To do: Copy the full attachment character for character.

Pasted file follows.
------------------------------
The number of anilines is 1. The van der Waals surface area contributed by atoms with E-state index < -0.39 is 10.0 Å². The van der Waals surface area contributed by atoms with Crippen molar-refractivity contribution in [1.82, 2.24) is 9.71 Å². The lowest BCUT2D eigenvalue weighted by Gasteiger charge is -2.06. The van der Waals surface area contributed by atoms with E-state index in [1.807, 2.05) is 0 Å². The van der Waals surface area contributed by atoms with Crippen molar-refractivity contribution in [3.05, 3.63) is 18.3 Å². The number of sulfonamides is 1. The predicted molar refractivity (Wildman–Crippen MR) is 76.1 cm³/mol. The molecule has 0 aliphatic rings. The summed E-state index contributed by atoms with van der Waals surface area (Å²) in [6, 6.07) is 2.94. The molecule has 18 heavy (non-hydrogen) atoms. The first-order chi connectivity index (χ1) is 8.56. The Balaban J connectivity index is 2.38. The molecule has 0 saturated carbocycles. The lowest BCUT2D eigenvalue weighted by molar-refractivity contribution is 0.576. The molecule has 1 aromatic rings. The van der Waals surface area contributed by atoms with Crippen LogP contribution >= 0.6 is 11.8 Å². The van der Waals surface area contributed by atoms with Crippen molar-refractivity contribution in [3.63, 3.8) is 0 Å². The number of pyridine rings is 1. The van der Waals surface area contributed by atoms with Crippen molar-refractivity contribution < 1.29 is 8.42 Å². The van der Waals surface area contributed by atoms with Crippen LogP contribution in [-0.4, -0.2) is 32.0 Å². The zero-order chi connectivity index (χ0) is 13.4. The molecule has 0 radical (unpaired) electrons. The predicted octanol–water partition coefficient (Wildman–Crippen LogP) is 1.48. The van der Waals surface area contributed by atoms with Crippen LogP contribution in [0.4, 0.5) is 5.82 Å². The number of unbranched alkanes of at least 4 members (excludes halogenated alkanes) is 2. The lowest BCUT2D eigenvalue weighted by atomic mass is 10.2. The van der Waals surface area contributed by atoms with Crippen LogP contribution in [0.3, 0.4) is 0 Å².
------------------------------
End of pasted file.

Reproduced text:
The number of anilines is 1. The van der Waals surface area contributed by atoms with E-state index < -0.39 is 10.0 Å². The van der Waals surface area contributed by atoms with Crippen molar-refractivity contribution in [1.82, 2.24) is 9.71 Å². The lowest BCUT2D eigenvalue weighted by Gasteiger charge is -2.06. The van der Waals surface area contributed by atoms with E-state index in [1.807, 2.05) is 0 Å². The van der Waals surface area contributed by atoms with Crippen molar-refractivity contribution in [3.05, 3.63) is 18.3 Å². The number of sulfonamides is 1. The predicted molar refractivity (Wildman–Crippen MR) is 76.1 cm³/mol. The molecule has 0 aliphatic rings. The summed E-state index contributed by atoms with van der Waals surface area (Å²) in [6, 6.07) is 2.94. The molecule has 18 heavy (non-hydrogen) atoms. The first-order chi connectivity index (χ1) is 8.56. The Balaban J connectivity index is 2.38. The molecule has 0 saturated carbocycles. The lowest BCUT2D eigenvalue weighted by molar-refractivity contribution is 0.576. The molecule has 1 aromatic rings. The van der Waals surface area contributed by atoms with Crippen LogP contribution >= 0.6 is 11.8 Å². The van der Waals surface area contributed by atoms with Crippen molar-refractivity contribution in [3.63, 3.8) is 0 Å². The number of pyridine rings is 1. The van der Waals surface area contributed by atoms with Crippen molar-refractivity contribution < 1.29 is 8.42 Å². The van der Waals surface area contributed by atoms with Crippen LogP contribution in [-0.4, -0.2) is 32.0 Å². The zero-order chi connectivity index (χ0) is 13.4. The molecule has 0 radical (unpaired) electrons. The predicted octanol–water partition coefficient (Wildman–Crippen LogP) is 1.48. The van der Waals surface area contributed by atoms with Crippen LogP contribution in [0.4, 0.5) is 5.82 Å². The number of unbranched alkanes of at least 4 members (excludes halogenated alkanes) is 2. The lowest BCUT2D eigenvalue weighted by atomic mass is 10.2. The van der Waals surface area contributed by atoms with Crippen LogP contribution in [0.3, 0.4) is 0 Å².